—BikePortland’s coverage from Washington D.C. is made possible by Planet Bike.

U.S. Department of Transportation Secretary Anthony Foxx made his National Bike Summit debut today. The man that used to hold his job, Ray LaHood, was a crowd favorite for many years and had endeared himself with advocates for his pro-bike proclamations (sometimes delivered via tabletop).

Sec. Foxx was well aware of LaHood’s legacy and began his speech today by saying, “I have big shoes to fill.” Looking to bolster his cycling cred, Foxx showed a photo of himself riding one of Charlotte, North Carolina’s bikeshare bikes. Foxx oversaw the launch of bike share during his time as mayor of Charlotte.

After joking that the photo was of him competing in a stage of the Tour de France, Foxx said: “The truth is, I’m a huge fan of biking and my family is as well.”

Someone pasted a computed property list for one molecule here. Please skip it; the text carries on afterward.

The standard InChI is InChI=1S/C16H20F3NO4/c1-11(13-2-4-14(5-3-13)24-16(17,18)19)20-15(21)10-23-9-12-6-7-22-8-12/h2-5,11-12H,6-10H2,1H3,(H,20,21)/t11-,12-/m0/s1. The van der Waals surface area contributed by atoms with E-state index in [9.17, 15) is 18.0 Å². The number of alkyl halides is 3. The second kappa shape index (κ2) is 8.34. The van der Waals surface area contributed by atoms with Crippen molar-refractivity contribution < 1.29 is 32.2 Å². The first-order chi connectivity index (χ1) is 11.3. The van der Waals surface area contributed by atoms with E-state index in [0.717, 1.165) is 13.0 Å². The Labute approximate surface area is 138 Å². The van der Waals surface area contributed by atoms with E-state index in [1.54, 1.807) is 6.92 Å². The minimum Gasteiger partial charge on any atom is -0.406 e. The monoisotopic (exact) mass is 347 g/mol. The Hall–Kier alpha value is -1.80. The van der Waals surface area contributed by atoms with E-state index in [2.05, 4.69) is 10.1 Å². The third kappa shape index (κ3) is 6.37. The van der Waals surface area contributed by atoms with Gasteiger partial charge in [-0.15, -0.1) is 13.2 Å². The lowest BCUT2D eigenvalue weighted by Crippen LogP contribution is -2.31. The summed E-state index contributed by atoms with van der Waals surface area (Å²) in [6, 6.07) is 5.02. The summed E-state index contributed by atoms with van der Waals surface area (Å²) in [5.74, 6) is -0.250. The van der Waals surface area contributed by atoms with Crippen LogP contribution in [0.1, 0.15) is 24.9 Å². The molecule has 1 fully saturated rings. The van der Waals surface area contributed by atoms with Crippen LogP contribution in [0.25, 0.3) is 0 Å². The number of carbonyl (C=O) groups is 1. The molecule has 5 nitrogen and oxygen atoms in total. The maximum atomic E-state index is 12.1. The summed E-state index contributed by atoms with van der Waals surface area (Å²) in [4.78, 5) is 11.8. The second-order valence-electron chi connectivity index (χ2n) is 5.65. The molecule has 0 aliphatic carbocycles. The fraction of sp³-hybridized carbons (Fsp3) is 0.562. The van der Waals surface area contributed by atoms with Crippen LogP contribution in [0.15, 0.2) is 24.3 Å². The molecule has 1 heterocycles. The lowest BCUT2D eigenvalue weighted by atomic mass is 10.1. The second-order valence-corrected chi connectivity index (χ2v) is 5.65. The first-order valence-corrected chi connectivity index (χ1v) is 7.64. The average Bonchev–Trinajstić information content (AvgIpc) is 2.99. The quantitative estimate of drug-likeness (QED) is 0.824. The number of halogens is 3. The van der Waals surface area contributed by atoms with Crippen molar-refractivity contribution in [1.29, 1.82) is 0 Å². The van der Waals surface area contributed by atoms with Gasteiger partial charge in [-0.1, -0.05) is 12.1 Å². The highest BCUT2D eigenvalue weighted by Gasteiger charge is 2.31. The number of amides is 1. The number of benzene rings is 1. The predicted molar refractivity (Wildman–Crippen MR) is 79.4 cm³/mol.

Foxx’s speech focused on three core themes: the need for safety in the transportation system, the politics of passing a transportation bill, and — which is probably the most well-received portion of the speech — the idea that cycling’s inherent affordability offers even more benefits for low-income families.

When it comes to safety, Foxx has first-hand experience about how dangerous many roads are. He shared a story about being hit while walking crossing a street during his morning run. “I had the right of way, and a car came into the intersection and bumped me on the knee. So I’ve been a victim of what I’m talking about.”